Deploying Ruby on Rails

Ruby on Rails is natively supported on OpenShift. You can simply deploy Rails application the same way as any other Ruby application. There are no hidden catches, it just works.

However, OpenShift gives you some nice-to-have features for deploying Ruby on Rails to make your life easier.

Add the Framework

You can deploy an existing application or you can create a new one. In case you are deploying your existing application, simply copy the code to your OpenShift git repository.

If you are starting a new application, you can also deploy a template. The following command adds Rails 4 to the myapp Ruby application and deploys it to OpenShift. Note that this code requires a database cartridge, so you should add one now if you have not yet done so.

$ cd myapp
$ git pull -s recursive -X theirs https://github.com/openshift/rails4-example.git
$ git push

You could also add the template code at the same time as creating your application, using the --from-code option:

rhc app create myapp ruby-2.0 postgresql-9.2 --from-code=https://github.com/openshift/rails4-example.git -s

The -s option makes the application auto-scaling.

Asset pipeline

To prevent a long and unnecessary compilation of assets on application initial deployment and re-deployments, these two steps must be done.

Step 1
It’s necessary to install sprockets gem by adding the line gem 'turbo-sprockets-rails3' into your Gemfile and run bundle install.

Step 2
After sprockets gem is installed you need to precompile all your assets locally by rake assets:precompile, which compiles all the assets into public/assets. When compiling the assets the sprocket gem creates a file called sources_manifest.yml, located also in public/assets. This manifest contains names of all assets files together with their hash values. This file ensures that only changed assets will be recompiled on re-deployment.

Loading database schema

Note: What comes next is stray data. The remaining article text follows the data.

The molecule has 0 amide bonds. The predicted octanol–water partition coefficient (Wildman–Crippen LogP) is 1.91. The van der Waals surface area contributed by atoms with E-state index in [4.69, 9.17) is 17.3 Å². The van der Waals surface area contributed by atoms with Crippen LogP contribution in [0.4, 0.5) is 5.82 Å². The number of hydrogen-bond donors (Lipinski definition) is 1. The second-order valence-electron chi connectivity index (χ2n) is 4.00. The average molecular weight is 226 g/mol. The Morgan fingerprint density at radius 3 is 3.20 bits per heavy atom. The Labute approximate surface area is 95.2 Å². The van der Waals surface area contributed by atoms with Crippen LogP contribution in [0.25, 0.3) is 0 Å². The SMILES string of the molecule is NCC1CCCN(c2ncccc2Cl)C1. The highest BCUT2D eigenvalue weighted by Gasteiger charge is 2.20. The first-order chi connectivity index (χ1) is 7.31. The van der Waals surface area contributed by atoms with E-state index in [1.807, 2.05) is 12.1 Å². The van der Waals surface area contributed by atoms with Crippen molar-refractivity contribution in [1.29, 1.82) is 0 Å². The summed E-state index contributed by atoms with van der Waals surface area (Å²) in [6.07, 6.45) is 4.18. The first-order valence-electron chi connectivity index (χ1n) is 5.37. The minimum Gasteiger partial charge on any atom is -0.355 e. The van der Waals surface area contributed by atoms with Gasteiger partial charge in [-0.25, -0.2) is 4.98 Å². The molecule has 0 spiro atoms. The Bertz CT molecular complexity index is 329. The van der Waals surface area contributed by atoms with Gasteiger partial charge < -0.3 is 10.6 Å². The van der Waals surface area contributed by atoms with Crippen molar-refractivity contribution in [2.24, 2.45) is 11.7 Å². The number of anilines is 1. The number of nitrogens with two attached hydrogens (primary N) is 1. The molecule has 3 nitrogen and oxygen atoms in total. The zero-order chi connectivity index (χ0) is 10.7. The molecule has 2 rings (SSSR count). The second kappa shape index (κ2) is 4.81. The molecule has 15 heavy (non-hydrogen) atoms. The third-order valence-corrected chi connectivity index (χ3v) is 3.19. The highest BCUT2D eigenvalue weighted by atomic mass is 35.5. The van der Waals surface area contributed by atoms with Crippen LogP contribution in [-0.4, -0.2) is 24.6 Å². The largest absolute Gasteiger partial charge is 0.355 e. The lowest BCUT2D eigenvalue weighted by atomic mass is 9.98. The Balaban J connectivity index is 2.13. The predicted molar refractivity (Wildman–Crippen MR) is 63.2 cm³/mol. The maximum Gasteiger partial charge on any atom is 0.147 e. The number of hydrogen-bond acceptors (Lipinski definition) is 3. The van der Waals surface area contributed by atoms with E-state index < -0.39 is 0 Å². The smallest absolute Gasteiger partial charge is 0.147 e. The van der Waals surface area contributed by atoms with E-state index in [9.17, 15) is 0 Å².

If your Rails application contains a large amount of migrations it’s good to use db:schema:load on initial deploy and db:migrate on re-deploymnets. You can do this by looking into the database and checking whether one of the DB tables exists.

This example checks, in the deploy hook, if the spree_activators table is present in the database.

if [ echo "use $OPENSHIFT_APP_NAME; show tables" | mysql | grep spree_activators ]
then
    bundle exec rake db:schema:load RAILS_ENV="production"
else
    bundle exec rake db:migrate RAILS_ENV="production"
fi

Using RAILS_ENV=development

In OpenShift you can use the Rails development environment as you do when you are developing the Rails application locally. To instruct OpenShift to deploy your application in development mode, you need to set this user-environment variable:

  • RAILS_ENV (eg. rhc env set RAILS_ENV=development)

When the Rails application run under development environment OpenShift will:

  • Skip the automatic static asset (re)compilation

  • Disable bundle command unless you do modification to the application Gemfile

  • Set web server to run your application in 'development' mode

  • Skip full restart of the Apache as the code is reloaded automatically

The development mode can speed up the development phase of you application in OpenShift, but it is not recommended to use this mode for production.